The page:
Just for NYC, that's more than 10 thousand calls per day, and about 4 million 911 calls per year.

Butts.

Comment Re:Europe has also had wire transfers (Score 1) 294 294

>It's 2015. Why does transferring money in the US take more than a minute and a few cents? I transfer money via ACH all the time for $1 per transaction.

Manual wires are different, and have a lot of costs associated with them. There are people involved, not just data being pushed.

Comment Re:Your biggest screw up (Score 1) 452 452

Reddit was started as an experiment in free speech.

Wait, what?

I recall Alex coming on Slashdot a lot to promote Reddit when he first launched it. "An experiment in free speech" was not anything I recall being discussed. I also remember him posting on Slashdot while still developing reddit.

What I recall, is promotion of a general interest platform that was more open than Slashdot (unlimited moderations for all!) and less susceptible to vote brigading than Digg.

It was while ago, so I may be a bit foggy on the specifics.

Comment Re:Dwindling airable land? (Score 1) 279 279

I think what the Libertarians fail to realize is that farmers, as a general rule, are not smart enough to diversify or maintain course.

First, I think that's a ridiculous assertion. Smart farmers don't diversify because the taxpayers bear the risk of their crop failure, or of crashing prices; they have insufficient incentive to diversify.

Second, if we had a true free market, dumb farmers would go out of business and we would be left with smart farmers allocating resources efficiently. Isn't that the point of economic libertarianism?

Note: I am far from libertarian.

Comment Re:So does this qualify as 'organic'? (Score 1) 279 279

What do you mean by cyclical? Do you mean the livestock/fertilizer/crop/fodder cycle? Do you mean crop rotation? Or something else entirely?

Just curious, since I'm not aware of either cyclical production or crop rotation being a requirement for organic farming (although both are considered best practices).

Comment Online Presence (Score 4, Interesting) 111 111

As visible in your official company FAQ, you had run a ISP as well as other online services (I seem to recall there having been some manner of MOO/MUSH service for running online games), well in advance of most other RPG publishers. Furthermore, you run your own digital store (e23) rather than using through the DriveThruStuff platform used by the rest of the tabletop industry, and made PDF copies of your books available for purchase before the other "major" industry players (Fantasy Flight, Pinnacle, WhiteWolf, and WotC).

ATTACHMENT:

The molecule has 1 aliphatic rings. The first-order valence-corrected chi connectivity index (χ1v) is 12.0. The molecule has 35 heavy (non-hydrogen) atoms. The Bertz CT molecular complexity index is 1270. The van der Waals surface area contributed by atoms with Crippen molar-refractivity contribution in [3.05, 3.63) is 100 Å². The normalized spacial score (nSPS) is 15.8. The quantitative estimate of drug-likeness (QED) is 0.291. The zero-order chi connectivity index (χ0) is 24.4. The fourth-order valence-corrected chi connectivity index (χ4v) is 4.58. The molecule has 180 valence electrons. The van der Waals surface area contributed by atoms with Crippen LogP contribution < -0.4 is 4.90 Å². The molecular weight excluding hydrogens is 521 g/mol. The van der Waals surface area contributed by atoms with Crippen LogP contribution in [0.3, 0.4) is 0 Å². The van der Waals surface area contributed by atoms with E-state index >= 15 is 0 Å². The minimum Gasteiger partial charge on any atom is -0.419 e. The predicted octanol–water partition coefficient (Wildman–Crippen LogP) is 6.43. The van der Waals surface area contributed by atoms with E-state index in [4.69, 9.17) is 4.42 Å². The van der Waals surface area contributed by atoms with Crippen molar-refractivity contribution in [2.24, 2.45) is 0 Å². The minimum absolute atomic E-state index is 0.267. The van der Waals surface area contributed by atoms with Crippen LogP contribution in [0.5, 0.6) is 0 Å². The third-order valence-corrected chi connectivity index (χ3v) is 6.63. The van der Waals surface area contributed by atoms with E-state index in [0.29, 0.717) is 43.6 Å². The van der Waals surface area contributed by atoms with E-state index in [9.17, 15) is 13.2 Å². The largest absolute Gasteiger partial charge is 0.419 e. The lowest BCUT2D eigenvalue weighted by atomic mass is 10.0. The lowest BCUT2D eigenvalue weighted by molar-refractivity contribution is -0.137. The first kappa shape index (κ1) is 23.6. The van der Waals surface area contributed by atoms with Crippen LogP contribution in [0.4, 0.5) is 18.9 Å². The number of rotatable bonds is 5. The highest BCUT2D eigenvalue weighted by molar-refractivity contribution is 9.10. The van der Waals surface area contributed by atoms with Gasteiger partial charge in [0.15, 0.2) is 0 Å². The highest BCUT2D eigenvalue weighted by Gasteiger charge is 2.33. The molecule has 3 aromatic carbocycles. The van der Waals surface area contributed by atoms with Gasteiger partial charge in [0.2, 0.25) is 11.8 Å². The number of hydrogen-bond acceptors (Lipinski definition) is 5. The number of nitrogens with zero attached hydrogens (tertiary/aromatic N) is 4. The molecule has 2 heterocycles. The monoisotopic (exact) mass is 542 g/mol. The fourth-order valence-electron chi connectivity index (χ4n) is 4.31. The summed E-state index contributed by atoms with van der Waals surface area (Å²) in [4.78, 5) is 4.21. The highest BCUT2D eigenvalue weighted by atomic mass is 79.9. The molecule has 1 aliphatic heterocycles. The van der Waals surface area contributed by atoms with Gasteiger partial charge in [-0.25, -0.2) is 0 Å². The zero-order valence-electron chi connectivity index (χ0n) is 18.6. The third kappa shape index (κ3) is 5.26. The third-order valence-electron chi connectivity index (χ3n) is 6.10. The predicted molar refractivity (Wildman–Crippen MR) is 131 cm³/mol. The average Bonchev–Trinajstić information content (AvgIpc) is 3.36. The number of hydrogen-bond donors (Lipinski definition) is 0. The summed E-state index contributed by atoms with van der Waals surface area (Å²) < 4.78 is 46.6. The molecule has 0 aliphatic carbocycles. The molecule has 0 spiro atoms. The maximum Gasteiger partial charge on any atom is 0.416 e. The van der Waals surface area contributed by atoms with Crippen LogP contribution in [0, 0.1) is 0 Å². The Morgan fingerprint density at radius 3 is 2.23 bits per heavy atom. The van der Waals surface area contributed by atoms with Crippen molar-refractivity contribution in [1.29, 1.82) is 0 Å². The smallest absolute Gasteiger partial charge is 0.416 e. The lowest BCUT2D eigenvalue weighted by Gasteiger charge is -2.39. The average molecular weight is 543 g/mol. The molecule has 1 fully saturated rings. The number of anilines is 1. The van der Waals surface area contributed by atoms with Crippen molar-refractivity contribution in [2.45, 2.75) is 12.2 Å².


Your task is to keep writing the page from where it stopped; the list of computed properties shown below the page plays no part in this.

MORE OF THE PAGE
How much of this decision was strategic—based on a firm belief this was "The Way of the Future"—and how much was it exploratory / risk-taking? In hindsight, what decisions for your online presence would you have made differently?

Comment Re:This problem needs a technical solution (Score 2) 268 268

That DC10 was designed to hit geese without sustaining damage. You think a 1 kg drone is going to do anything?

Er, no. That's just untrue. See the relevant regulations. Depending on the bird size, the engine has to either not explode or catch fire (for large birds), or continue to operate at 75% power for between 5 and 20 minutes (small and medium birds, flocks of smaller birds) before safe shutdown.

"Doesn't explode or require immediate shutdown" isn't the same as not "sustaining damage". And even though the aircraft would likely survive ingesting a drone doesn't mean it would be good to lose a firefighting aircraft for the time it would take to rebuild or replace the damaged engine.

Comment Re:Local and small (Score 1) 268 268

This is still a terrible measure, because bible-belt Southerners average close to 7%, while New Englanders average under 3% (source [philanthropy.com]).

It's also a terrible measure because giving to a church is not always the same as giving to a charity. Not saying that all churches aren't charities, just that some spend quite a lot less on charitable works than some other charities.

The moon is made of green cheese. -- John Heywood